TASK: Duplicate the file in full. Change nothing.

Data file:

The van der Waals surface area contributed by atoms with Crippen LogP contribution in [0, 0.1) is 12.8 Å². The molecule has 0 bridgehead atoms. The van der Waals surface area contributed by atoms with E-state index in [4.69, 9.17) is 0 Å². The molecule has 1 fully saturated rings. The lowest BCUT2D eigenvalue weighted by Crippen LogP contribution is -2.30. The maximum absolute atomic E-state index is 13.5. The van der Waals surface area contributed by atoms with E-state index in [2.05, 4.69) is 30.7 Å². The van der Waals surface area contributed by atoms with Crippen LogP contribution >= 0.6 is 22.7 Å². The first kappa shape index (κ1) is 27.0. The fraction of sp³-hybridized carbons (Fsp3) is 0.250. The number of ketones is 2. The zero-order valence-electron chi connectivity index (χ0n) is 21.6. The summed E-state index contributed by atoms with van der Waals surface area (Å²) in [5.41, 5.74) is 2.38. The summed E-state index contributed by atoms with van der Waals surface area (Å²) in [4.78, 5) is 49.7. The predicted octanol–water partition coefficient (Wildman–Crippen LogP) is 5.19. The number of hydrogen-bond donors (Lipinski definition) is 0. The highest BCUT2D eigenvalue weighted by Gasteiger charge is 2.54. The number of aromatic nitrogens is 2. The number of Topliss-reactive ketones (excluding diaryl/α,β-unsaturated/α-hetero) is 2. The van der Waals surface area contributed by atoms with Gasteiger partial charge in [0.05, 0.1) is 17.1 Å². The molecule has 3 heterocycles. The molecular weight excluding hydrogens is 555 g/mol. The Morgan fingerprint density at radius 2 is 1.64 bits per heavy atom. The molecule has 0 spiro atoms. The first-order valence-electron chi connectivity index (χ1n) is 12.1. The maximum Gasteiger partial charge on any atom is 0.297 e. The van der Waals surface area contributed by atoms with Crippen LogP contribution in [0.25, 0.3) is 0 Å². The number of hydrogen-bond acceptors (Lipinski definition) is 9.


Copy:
The van der Waals surface area contributed by atoms with Crippen LogP contribution in [0, 0.1) is 12.8 Å². The molecule has 0 bridgehead atoms. The van der Waals surface area contributed by atoms with E-state index in [4.69, 9.17) is 0 Å². The molecule has 1 fully saturated rings. The lowest BCUT2D eigenvalue weighted by Crippen LogP contribution is -2.30. The maximum absolute atomic E-state index is 13.5. The van der Waals surface area contributed by atoms with E-state index in [2.05, 4.69) is 30.7 Å². The van der Waals surface area contributed by atoms with Crippen LogP contribution >= 0.6 is 22.7 Å². The first kappa shape index (κ1) is 27.0. The fraction of sp³-hybridized carbons (Fsp3) is 0.250. The number of ketones is 2. The zero-order valence-electron chi connectivity index (χ0n) is 21.6. The summed E-state index contributed by atoms with van der Waals surface area (Å²) in [5.41, 5.74) is 2.38. The summed E-state index contributed by atoms with van der Waals surface area (Å²) in [4.78, 5) is 49.7. The predicted octanol–water partition coefficient (Wildman–Crippen LogP) is 5.19. The number of hydrogen-bond donors (Lipinski definition) is 0. The highest BCUT2D eigenvalue weighted by Gasteiger charge is 2.54. The number of aromatic nitrogens is 2. The number of Topliss-reactive ketones (excluding diaryl/α,β-unsaturated/α-hetero) is 2. The van der Waals surface area contributed by atoms with Gasteiger partial charge in [0.05, 0.1) is 17.1 Å². The molecule has 3 heterocycles. The molecular weight excluding hydrogens is 555 g/mol. The Morgan fingerprint density at radius 2 is 1.64 bits per heavy atom. The molecule has 0 spiro atoms. The first-order valence-electron chi connectivity index (χ1n) is 12.1. The maximum Gasteiger partial charge on any atom is 0.297 e. The van der Waals surface area contributed by atoms with Crippen LogP contribution in [0.25, 0.3) is 0 Å². The number of hydrogen-bond acceptors (Lipinski definition) is 9.